Monday, August 12, 2013


Steven Pinker, a linguistics professor at Harvard and prolific author, has a provocative article at The New Republic web site, Science Is Not Your Enemy An impassioned plea to neglected novelists, embattled professors, and tenure-less historians (August 2013). Pinker says that science is now encroaching on matters traditionally in the realm of the humanities, for example human emotion and human values, and that has generated a backlash in various quarters: the humanities, religion and public policy. Scientism is a term - new to me - used by critics who believe that science is often misapplied when it address some of the traditional concerns of the humanities, religion and public policy. I have found many other things Pinker has written very interesting, especially when they are focused on his specialty, linguistics. However, this article seems to me yet another example of someone who knows a lot of science and feels like their scientific knowledge supports some of their other values and opinions, but their attempt to make their case unfortunately comes off very weak. I suspect that Pinker's article will often have the exact opposite effect of what he says he intends. Instead of reassuring people who think science overreaches, it will just seem like yet another attempt that misuses science to support someone's personal opinions. See The Scientism of Steven Pinker by Ross Douthat in the New York Times, for someone who didn't find Pinker at all convincing.
Faulty 'scientific' results have, of course, repeatedly been used to support personal biases, The Mismeasure of Man, by Steven Jay Gould is a collection of interesting historical examples. In some cases the errors and misinterpretations were really rather subtle, but invariably the errors somehow ended up supporting the preconceived notions of the investigators.

Tuesday, August 06, 2013

Bunker Hill

Bunker Hill: A City, a Siege, a Revolution is a 2013 book by Nathaniel Philbrick. It focuses heavily on Joseph Warren, a physician, politician and patriot general killed during the 1775 battle of Bunker Hill. The detailed accounts of the years leading up to and following the battle were quite interesting, especially since I've been a resident of the Boston area for most of my life. The Bunker Hill monument is easily visible from my windows. My favorite quotes from the book were from the loyalist pastor Mather Byles. When asked how he could be a "brainless Tory", Byles replied, "Tell me, which is better, to be ruled by one tyrant 3,000 miles away, or by 3,000 tyrants not a mile away?" He called the sentry stationed outside his house his "Observe-a-Tory". The Death of General Warren at the Battle of Bunker's Hill, June 17,1775 by John Trumbull

A Quantum Critique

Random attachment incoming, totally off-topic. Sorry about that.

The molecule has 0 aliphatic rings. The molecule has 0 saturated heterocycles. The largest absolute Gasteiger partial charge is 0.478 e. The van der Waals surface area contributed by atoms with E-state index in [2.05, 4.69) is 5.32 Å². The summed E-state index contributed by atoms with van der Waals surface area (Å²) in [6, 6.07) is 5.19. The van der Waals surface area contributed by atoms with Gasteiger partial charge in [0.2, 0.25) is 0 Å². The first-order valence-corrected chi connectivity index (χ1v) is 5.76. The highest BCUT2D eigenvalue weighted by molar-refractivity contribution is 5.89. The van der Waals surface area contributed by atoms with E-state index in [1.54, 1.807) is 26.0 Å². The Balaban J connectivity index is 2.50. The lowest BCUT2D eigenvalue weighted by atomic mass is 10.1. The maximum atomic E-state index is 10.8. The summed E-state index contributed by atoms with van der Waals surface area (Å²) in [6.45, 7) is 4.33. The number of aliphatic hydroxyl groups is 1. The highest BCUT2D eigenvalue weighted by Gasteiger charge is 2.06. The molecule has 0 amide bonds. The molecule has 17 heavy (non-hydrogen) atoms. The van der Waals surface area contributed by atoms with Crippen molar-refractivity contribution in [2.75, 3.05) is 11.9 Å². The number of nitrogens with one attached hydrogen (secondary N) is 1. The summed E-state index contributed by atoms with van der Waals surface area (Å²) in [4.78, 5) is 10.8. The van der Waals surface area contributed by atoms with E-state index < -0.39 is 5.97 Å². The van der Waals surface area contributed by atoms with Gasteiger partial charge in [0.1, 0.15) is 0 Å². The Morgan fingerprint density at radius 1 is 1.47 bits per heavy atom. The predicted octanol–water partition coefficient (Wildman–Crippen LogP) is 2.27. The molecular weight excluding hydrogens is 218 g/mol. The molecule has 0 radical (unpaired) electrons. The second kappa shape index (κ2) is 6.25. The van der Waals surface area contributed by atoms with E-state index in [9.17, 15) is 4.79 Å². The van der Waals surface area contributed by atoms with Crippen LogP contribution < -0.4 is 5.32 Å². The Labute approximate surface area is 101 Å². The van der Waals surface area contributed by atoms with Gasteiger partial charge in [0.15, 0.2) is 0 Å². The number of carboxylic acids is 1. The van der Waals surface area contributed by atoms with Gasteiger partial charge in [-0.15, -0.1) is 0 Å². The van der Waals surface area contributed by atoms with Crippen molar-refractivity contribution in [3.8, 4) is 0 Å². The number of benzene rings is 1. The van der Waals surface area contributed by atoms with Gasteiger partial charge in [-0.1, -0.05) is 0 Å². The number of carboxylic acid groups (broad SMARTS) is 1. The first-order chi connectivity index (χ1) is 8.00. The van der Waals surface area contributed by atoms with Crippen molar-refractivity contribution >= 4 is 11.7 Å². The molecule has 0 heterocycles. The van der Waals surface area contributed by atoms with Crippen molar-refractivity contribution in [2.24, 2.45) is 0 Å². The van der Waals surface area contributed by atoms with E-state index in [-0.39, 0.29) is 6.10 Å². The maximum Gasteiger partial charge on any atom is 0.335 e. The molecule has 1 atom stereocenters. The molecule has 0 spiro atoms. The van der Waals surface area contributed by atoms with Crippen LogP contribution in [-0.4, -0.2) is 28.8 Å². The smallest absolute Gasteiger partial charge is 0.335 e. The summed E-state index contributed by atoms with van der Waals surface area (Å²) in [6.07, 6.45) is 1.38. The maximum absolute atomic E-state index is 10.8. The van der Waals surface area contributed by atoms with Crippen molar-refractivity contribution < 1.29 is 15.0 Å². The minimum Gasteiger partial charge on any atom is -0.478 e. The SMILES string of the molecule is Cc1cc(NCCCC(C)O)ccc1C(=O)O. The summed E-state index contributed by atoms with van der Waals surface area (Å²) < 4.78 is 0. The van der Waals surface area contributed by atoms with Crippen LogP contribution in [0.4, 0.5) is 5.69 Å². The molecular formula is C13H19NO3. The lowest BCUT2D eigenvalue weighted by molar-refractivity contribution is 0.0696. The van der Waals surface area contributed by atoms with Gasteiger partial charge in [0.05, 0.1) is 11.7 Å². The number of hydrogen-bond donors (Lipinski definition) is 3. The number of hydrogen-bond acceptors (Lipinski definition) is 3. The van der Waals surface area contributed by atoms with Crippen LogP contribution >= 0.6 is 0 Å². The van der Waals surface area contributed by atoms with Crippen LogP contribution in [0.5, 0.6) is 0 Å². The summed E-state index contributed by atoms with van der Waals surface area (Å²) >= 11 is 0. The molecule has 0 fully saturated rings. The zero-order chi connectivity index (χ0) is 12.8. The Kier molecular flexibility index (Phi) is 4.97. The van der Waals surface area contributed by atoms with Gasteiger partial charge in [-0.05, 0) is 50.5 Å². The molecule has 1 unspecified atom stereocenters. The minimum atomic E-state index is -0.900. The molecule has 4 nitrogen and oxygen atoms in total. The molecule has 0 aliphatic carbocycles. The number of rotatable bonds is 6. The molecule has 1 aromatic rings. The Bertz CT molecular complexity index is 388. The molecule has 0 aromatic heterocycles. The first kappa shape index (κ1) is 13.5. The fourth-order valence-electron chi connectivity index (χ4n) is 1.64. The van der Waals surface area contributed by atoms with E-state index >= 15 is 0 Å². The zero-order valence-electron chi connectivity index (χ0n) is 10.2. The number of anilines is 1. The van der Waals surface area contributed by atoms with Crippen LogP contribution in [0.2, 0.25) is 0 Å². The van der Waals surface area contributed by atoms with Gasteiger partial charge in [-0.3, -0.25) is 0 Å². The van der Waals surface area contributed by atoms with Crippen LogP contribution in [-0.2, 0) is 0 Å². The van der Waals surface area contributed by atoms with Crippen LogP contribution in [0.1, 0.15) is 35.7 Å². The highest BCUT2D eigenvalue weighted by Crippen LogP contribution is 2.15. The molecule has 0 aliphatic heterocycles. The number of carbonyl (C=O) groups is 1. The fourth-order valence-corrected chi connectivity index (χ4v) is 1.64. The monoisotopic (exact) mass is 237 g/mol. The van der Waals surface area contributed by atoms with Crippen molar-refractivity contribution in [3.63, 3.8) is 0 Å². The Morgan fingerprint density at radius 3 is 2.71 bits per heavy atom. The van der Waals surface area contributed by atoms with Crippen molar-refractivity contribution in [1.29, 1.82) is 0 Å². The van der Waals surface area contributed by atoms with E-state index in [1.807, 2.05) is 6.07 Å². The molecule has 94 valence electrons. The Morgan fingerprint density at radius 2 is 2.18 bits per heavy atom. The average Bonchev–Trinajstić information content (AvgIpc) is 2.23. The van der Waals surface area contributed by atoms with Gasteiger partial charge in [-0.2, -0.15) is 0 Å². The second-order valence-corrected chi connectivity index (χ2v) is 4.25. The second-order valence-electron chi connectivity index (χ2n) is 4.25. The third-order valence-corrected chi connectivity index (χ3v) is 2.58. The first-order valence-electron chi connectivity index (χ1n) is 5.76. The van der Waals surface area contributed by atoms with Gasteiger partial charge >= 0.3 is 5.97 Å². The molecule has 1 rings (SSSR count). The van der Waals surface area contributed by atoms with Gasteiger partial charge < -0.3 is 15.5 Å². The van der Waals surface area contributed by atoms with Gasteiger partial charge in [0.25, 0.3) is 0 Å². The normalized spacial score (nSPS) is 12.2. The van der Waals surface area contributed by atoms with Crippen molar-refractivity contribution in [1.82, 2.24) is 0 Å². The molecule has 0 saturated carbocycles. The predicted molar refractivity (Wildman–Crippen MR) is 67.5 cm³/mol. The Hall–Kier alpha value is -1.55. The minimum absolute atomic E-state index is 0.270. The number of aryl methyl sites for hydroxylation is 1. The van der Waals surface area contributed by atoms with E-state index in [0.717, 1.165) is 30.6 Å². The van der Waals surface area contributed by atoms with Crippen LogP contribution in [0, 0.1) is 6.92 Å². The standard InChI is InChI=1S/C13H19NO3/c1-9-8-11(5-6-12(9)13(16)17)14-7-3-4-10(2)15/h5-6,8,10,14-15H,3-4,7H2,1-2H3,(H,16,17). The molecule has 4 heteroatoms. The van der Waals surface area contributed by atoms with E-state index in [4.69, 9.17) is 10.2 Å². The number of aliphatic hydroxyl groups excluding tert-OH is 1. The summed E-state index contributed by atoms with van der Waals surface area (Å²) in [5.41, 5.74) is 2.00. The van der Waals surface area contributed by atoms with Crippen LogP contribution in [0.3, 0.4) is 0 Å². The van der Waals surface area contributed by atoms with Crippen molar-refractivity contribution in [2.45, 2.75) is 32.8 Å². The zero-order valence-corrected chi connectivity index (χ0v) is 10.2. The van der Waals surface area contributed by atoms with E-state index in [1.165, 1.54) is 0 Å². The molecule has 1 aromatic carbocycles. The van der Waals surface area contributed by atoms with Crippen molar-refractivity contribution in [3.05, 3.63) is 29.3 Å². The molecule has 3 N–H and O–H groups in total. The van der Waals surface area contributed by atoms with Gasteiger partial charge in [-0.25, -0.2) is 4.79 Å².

Many reputable thinkers have had issues with quantum mechanics, notably Einstein, who said "God does not play dice with the universe", referring to the probabilistic outcomes predicted by standard quantum theory. The EPR Paradox (the 'E' stands for Einstein) and Bell's Theorem are two well-known examples of the somewhat peculiar predictions of quantum mechanics. John Bell is quoted saying about quantum mechanics
I did not dare to think that it was false, but I knew it was rotten!
The Fate of the Quantum by Nobel prize winner Gerard 't Hooft is a sophisticated critique of quantum mechanics which also touches upon philosophical issues such as Free Will. The standard interpretations of quantum theory often invoke the free will of experimenters to make independent decisions at the last second. 't Hooft complains that alternative interpretations are sometimes dismissed, on grounds more philosophical than scientific:
This explanation is usually also dismissed. It is called a ‘conspiracy theory’, and that is considered to be disgusting. But are ‘disgusting’, or ‘ridiculous’, valid arguments in a mathematical proof? We have reasons to doubt that.
More concretely the paper mentions the concept of Superdeterminism, which probably eliminates the possibility of free will and also evades the assumptions behind Bell's Theorem.
For what it's worth - probably not that much haha - I'm with 't Hooft on this one. Over the years I've bored my friends and even written an outline of a paper along these lines, but haven't polished my arguments into publishable form, so it's nice to see that someone as distinguished as 't Hooft has basically saved me the trouble. 't Hooft doesn't, at the moment, have a completely fleshed out proposal to compete with quantum mechanics and, alas I don't either. He finds Quantum cellular automata interesting in this context and so did I at one point, but he also mentions the same problem that caused me to give up on that - issues of compatibility with relativity.

Friday, August 02, 2013

The Invisible Gorilla Strikes Again!

This video is a test of selective attention, count how many times the players in white pass the basketball.

Casual observers may miss the gorilla, but what about expert observers? The following study tested radiologists looking for lung nodules in CT scans. A picture of a gorilla was inserted into some of the images. A majority of the radiologists did not notice! See The invisible gorilla strikes again: Sustained attentional blindness in expert observers by Trafton Drew, Melissa Võ, Jeremy Wolfe for a poster and here for a link to the full paper.